How To Cope With Different Stages Of A Relationship (& Break Through To Real Love)

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Coping With Different Stages Of A Relationship & Real Love For Married Couples
Love

When you're worried about the state of your marriage and partnership, you end up asking yourself, "Did I marry the wrong person?"

It's a terrifying thought, yet a common enough worry in most relationships, especially as you go through different stages of a relationship.

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Alain de Botton penned an article about this for The New York Times entitled, "Why You Will Marry the Wrong Person".

What do you do if you're haunted by the fear that you and your mate are unsuitable?

Do you feel like you are stuck with only two options — live parallel lives and try to get by or join the 50 percent and get divorced?

If your spouse is driving you bananas, you actually married the perfect husband or wife.

Marriage and relationships go through developmental stages similar to childhood and offer us a second opportunity to grow up.

It's an alchemical process that will change lead into gold.

If you understand the steps, it is easier to get through the rough patches and coalesce into an ecstatic union.

So, how do you do it? How do you make sure you didn't make a mistake in choosing your spouse and that they weren't wrong for choosing you?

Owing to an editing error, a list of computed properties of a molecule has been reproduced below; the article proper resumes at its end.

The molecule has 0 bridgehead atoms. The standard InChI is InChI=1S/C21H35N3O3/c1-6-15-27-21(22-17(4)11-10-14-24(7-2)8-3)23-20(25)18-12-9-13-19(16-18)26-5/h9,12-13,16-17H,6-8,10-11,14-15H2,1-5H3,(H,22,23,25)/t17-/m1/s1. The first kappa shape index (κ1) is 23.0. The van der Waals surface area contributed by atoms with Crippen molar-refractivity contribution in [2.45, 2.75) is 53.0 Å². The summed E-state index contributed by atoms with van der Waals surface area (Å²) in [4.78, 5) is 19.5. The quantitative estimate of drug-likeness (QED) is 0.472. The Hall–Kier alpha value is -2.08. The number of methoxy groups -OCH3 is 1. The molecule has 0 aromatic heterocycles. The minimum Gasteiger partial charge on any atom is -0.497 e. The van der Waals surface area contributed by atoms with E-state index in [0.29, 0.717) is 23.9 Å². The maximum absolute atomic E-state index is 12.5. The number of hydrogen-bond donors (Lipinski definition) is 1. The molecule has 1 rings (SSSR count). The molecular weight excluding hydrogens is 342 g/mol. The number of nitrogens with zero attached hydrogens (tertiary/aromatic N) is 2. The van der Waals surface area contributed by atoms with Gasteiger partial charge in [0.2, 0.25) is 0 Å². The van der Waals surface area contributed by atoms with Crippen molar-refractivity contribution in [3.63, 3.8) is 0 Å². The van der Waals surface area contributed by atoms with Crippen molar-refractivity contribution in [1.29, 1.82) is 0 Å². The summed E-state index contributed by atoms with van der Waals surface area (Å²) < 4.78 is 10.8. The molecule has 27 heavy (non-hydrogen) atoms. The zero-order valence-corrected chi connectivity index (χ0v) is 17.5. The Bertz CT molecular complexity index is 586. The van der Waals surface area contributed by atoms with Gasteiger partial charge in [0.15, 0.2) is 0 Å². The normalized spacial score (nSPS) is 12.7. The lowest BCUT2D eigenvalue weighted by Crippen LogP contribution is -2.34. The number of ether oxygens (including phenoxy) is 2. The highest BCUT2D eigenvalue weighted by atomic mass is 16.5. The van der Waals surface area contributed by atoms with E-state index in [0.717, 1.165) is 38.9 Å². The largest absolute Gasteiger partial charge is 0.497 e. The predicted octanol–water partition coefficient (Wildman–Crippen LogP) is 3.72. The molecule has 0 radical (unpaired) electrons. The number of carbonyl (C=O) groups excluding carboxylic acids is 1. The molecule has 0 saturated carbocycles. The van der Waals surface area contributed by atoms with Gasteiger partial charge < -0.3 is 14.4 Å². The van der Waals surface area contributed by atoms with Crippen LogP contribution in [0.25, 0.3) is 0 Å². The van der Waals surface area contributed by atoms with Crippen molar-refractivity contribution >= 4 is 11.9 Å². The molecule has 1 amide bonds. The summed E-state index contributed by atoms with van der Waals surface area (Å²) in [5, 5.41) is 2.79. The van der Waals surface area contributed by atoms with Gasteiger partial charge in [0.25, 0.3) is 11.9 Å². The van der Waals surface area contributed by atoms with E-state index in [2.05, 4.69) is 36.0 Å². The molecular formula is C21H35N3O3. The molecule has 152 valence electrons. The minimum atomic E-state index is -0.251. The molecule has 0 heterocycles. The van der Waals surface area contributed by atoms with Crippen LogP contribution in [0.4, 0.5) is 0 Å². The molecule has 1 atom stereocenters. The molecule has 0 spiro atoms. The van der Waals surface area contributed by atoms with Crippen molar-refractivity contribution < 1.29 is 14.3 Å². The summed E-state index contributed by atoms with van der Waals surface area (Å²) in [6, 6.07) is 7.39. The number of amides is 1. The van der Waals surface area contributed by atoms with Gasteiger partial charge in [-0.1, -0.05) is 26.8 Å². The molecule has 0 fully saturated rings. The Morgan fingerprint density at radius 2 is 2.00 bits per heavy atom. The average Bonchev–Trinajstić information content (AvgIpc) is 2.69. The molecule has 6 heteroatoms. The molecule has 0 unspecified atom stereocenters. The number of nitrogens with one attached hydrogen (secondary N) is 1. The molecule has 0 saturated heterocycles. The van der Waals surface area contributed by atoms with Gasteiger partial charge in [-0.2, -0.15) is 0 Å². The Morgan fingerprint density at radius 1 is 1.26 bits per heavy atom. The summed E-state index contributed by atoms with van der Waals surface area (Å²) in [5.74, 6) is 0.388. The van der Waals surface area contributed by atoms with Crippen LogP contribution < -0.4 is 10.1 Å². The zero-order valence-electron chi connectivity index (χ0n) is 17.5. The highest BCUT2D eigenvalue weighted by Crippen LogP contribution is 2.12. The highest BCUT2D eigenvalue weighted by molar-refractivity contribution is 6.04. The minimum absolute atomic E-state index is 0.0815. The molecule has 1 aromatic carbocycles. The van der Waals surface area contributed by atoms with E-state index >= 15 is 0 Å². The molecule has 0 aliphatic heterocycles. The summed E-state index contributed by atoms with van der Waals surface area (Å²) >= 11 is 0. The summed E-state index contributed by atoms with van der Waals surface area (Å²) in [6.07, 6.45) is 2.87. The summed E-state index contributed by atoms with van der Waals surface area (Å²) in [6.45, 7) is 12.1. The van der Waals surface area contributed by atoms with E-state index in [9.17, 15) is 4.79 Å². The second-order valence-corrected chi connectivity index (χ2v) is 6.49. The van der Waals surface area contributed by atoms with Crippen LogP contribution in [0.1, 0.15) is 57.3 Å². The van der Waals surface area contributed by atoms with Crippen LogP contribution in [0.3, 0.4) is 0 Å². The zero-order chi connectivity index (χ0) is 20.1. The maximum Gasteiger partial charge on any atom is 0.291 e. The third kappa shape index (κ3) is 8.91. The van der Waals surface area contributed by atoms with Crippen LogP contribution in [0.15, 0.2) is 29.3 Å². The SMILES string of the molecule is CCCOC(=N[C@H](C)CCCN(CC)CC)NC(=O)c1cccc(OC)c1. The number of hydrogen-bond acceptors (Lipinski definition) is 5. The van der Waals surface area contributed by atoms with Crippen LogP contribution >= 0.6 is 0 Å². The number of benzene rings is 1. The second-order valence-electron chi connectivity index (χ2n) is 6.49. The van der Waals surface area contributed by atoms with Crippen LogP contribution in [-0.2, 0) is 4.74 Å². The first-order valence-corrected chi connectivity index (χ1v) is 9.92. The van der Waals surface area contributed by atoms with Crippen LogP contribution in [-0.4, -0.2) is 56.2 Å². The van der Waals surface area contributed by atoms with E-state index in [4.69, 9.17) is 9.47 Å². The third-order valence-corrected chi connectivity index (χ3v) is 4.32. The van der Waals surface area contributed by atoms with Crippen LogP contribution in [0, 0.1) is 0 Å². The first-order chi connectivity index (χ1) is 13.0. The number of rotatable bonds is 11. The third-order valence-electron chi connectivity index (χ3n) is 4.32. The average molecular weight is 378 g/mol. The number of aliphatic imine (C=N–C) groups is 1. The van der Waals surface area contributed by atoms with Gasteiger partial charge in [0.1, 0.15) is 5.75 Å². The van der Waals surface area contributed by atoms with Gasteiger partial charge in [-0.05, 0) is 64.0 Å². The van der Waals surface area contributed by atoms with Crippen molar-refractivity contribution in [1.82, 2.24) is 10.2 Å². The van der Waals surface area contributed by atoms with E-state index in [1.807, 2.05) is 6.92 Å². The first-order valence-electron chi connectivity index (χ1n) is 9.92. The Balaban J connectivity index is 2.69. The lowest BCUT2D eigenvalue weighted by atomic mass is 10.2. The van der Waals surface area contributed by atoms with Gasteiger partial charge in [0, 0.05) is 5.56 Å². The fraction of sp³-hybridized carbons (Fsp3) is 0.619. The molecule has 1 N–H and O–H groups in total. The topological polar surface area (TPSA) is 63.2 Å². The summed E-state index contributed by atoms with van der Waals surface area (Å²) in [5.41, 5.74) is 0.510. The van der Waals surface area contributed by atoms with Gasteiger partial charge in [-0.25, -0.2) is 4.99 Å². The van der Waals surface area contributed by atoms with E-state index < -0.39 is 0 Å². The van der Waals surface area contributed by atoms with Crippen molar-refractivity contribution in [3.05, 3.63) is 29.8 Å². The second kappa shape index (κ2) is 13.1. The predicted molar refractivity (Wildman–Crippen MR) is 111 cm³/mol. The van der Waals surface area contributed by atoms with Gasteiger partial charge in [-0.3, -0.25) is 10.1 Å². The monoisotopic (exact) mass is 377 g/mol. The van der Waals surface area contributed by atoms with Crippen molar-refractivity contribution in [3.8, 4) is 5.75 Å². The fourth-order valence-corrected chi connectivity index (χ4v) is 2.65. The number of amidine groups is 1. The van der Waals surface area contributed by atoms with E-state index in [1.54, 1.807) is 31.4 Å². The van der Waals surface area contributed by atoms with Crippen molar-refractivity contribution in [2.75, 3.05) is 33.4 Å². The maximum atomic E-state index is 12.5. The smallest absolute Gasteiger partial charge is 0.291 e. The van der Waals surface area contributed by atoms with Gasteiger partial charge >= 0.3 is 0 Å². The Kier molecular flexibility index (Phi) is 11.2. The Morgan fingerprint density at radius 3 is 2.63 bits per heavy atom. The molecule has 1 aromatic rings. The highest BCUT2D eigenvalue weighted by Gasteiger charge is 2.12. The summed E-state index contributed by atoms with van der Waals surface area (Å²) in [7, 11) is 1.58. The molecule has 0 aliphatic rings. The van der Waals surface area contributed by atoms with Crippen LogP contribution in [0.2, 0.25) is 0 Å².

First, remain calm. Relationship problems are predictable.

Disagreements are part of growth. It is normal not to get along all the time. Just because you are fighting doesn't mean the relationship is doomed.

Actually, it's the opposite. It's an opportunity to heal the deep pain caused by your unmet childhood needs.

We unconsciously seek to repair broken parts of ourselves within our intimate relationships so we can be whole and fully alive.

It's in the moments of difficulty and disconnection that we learn what parts of ourselves need to mend and mature.

In our intimate partnerships, we subconsciously recreate the dynamics of our childhood to attend to them.

When these unmet needs become conscious, we can transcend our early wounding.

This integration of the conscious and unconscious is an alchemical transmutation that creates wholeness and well being.

The climax of the movie "Guardians of the Galaxy" illustrates this transformational moment when Chris Pratt's character, Peter, flashes back to the moment when his mother was dying and he was unable to hold her hand.

At this crucial moment, as an adult, he can grab his partner (played by Zoe Saldana) Gamora's hand. Thus, he heals his childhood wound.

This cinematic crescendo may seem over the top, but often we experience heightened and intense emotions when our painful pasts are unconsciously aroused.

It's as if we need superhero or God-like strength to modify a childhood pattern and free yourself from the past.

Yet, it is possible.

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Just as children advance through developmental stages so do relationships.

It is healthy for a child to grow and change. Likewise, it is fitting for relationships to develop and mature.